20 days of tortillas: Corn tortillas

Maize (corn), chocolate (cacao), tomatoes, beans, chilies, avocados, papaya, vanilla - most of these are foods you could probably find in your kitchen on a weekly basis, and all of them originate from Mexico! It's no wonder that I'm obsessed with the cuisine - everything delicious comes from Mexico. And, according to one study, maize is the most widely produced crop in the world. Maize was a staple food in Mesoamerica, and the early Mexicans developed a way to process the maize so that it was healthier, and easier to digest. The process of nixtamalization requires soaking (or boiling) the maize in water with lime (calcium hydroxide) overnight, which brings out some of the vitamins, minerals and protein from the plant they depended on for 3 meals a day.

a few signs in my own kitchen of foods, origins of which are Mexican

a few signs in my own kitchen of foods, origins of which are Mexican

In Mexico, this maize is not only destined to become tortillas. Once the maize is turned into ‘masa,’ it may be used for tortillas, tamales, sopes, pozole. It may be dried to form masa harina - this is what we can get in New Zealand, and what our corn tortillas are made from.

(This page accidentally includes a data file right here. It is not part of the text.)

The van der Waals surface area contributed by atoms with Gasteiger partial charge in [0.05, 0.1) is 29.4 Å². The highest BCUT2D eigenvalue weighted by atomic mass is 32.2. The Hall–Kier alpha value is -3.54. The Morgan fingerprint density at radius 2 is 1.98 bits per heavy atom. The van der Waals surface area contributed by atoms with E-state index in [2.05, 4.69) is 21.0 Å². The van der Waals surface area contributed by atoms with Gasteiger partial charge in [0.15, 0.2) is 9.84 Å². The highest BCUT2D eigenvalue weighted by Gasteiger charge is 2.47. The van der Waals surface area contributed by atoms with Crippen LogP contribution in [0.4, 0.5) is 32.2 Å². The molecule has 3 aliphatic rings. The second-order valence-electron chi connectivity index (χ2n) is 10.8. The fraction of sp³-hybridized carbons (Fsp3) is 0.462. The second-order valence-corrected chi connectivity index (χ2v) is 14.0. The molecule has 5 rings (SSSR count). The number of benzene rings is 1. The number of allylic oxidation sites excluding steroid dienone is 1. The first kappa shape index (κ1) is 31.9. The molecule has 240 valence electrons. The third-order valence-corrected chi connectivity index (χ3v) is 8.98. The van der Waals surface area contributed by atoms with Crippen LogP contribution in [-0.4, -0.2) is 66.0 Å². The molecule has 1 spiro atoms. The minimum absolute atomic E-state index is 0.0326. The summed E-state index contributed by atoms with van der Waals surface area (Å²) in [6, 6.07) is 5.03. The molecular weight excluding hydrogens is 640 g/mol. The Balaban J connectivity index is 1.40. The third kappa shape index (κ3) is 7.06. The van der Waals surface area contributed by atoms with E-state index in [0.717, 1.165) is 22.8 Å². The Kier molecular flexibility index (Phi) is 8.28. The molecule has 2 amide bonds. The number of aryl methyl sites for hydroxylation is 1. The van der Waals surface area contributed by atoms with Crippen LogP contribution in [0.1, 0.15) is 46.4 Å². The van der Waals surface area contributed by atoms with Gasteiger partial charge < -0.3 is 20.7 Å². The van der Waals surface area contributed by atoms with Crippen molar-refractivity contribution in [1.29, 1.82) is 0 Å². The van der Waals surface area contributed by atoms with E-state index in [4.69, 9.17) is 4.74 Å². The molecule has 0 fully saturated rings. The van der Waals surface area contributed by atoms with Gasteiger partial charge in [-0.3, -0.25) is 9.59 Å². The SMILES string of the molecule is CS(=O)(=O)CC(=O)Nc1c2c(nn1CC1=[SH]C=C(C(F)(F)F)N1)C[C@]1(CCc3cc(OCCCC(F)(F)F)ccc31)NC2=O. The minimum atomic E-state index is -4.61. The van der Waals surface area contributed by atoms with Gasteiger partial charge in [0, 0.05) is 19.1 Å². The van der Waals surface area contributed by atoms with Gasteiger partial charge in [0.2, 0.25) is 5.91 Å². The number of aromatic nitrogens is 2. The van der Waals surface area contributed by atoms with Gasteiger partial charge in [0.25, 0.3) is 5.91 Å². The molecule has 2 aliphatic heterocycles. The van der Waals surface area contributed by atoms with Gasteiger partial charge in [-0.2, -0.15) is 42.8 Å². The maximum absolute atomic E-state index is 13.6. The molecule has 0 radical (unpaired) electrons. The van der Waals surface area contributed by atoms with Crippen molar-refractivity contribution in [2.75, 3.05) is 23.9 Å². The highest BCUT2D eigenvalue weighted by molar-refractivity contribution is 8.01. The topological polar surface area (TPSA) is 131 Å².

We would love to make our corn tortillas from fresh masa. It would, of course, be the best tasting, best texture, most authentic...but I haven’t found a maize grower in New Zealand (yet) who is interested in the process of nixtamalisation. It’s only a matter of time - Mexican food is VERY popular in New Zealand. One day, it would be great to see a local producer of fresh masa that has been grown right here in NZ!

a stack of our own corn tortillas, made from imported masa harina

a stack of our own corn tortillas, made from imported masa harina

So, the corn tortilla is the tortilla recognised around the world, and the authentic Mexican tortilla. The hard taco shells we know from supermarkets are made from corn tortillas, the tacos you see on the streets in Mexico are made with corn tortillas, and the abuelas you see making tortillas in local homes are making corn tortillas.

While this used to be done by hand, you can now find a range of equipment to assist the process. I remember walking down the street in Oaxaca, and coming across a tortilleria that was open to the public. I had to stand there and watch the process (while my travel companion stared at everything else going on in the street…). I was fascinated by the machinery that they had to mix the masa, roll the dough into fresh tortillas of various sizes. And then they had a countertop with fresh tortillas for sale - about $1.50 for a kilo!

Why do we make flour tortillas at Taco Addicts then?? Coming up in our next post...


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